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Performing body fluid identification with microRNAs using capillary electrophoresis

WILLIAMS, Graham and van der Meer, Dieudonné (2015) Performing body fluid identification with microRNAs using capillary electrophoresis. Forensic Science International: Genetics Supplement Series, 5. pp. 592-594.

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Abstract or description

MicroRNAs have a potential to be ideal forensic markers due to their small size (∼22 nt), high abundance per cell, and sensitive and specific detection. Thousands of microRNAs are present in biological material and they are suitable for body fluid identification (BFID). Their advantageous properties increase the chances of successful analysis from challenged crime scene samples. In addition, it has been demonstrated that informative microRNA expression levels can be obtained from common DNA extracts. Following an earlier pilot project on a single stream process with the integration of microRNA analysis into a DNA profiling multiplex, progress on this line of research is now presented. A panel of 8 microRNAs (hsa-miR-10a, -16a, -135a, -142, -203a, -205, -451a and -1260b) has been identified to allow differentiation between blood, saliva, semen and vaginal material. Here the analysis of the BFID markers using capillary electrophoresis (CE) on ABI’s 3130 genetic analyser is presented. The markers are reverse transcribed using a multiplex stem-loop reverse transcription, followed by PCR with ROX-labelled universal reverse primer for the detection of cDNA.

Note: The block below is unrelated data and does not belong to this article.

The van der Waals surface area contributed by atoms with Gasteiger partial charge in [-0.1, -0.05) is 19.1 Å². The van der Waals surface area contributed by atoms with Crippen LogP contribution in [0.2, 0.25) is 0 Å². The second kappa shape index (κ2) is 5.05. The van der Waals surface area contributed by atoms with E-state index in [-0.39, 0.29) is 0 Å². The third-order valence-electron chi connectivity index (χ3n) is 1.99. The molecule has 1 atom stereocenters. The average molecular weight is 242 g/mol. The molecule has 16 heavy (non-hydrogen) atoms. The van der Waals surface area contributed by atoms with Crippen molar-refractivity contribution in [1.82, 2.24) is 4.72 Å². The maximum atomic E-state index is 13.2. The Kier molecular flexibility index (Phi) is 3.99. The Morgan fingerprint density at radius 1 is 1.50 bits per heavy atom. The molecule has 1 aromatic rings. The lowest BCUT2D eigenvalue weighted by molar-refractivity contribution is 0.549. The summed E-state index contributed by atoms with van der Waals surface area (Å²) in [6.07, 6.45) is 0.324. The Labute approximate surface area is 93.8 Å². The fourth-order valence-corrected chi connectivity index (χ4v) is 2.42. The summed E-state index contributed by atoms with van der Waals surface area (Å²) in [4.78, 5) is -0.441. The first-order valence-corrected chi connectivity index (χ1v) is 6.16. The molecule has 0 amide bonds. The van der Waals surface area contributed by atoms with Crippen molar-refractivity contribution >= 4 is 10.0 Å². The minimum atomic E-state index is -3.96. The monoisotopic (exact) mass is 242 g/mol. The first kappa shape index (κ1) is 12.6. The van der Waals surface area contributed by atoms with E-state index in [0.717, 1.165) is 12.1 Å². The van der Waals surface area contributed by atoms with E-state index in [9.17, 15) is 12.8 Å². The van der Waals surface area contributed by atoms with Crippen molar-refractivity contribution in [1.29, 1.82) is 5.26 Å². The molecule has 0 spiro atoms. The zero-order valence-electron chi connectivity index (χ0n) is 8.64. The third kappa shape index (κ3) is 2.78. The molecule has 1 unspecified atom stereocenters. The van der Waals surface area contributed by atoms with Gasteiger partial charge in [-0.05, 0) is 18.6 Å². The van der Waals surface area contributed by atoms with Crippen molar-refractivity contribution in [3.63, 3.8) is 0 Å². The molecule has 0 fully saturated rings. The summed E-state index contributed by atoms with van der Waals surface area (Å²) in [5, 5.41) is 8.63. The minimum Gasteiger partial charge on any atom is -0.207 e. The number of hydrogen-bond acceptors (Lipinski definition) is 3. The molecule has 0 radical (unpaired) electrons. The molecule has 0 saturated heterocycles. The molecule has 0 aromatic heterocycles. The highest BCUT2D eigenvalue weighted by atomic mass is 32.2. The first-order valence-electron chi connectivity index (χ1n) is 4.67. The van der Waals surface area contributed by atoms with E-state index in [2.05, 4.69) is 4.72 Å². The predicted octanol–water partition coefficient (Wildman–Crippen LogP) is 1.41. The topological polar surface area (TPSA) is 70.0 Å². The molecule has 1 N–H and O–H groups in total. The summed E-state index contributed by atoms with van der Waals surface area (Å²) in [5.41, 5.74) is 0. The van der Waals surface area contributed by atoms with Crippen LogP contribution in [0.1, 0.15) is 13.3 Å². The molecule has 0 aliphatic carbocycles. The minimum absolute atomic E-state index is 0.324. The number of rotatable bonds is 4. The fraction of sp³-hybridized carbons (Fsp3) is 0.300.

It is shown that – after careful optimization – BFID microRNA analysis using CE has similar discriminatory power as using qPCR in singleplex reactions and is therefore a viable technique for BFID. Multiplexing these markers is a next step that can result in a single test for BFID with the advantageous properties of microRNAs.

Item Type: Article
Faculty: School of Law, Policing and Forensics > Criminal Justice and Forensic Science
Depositing User: Library STORE team
Date Deposited: 30 Aug 2017 14:54
Last Modified: 02 Oct 2017 14:35
URI: http://eprints.staffs.ac.uk/id/eprint/3759

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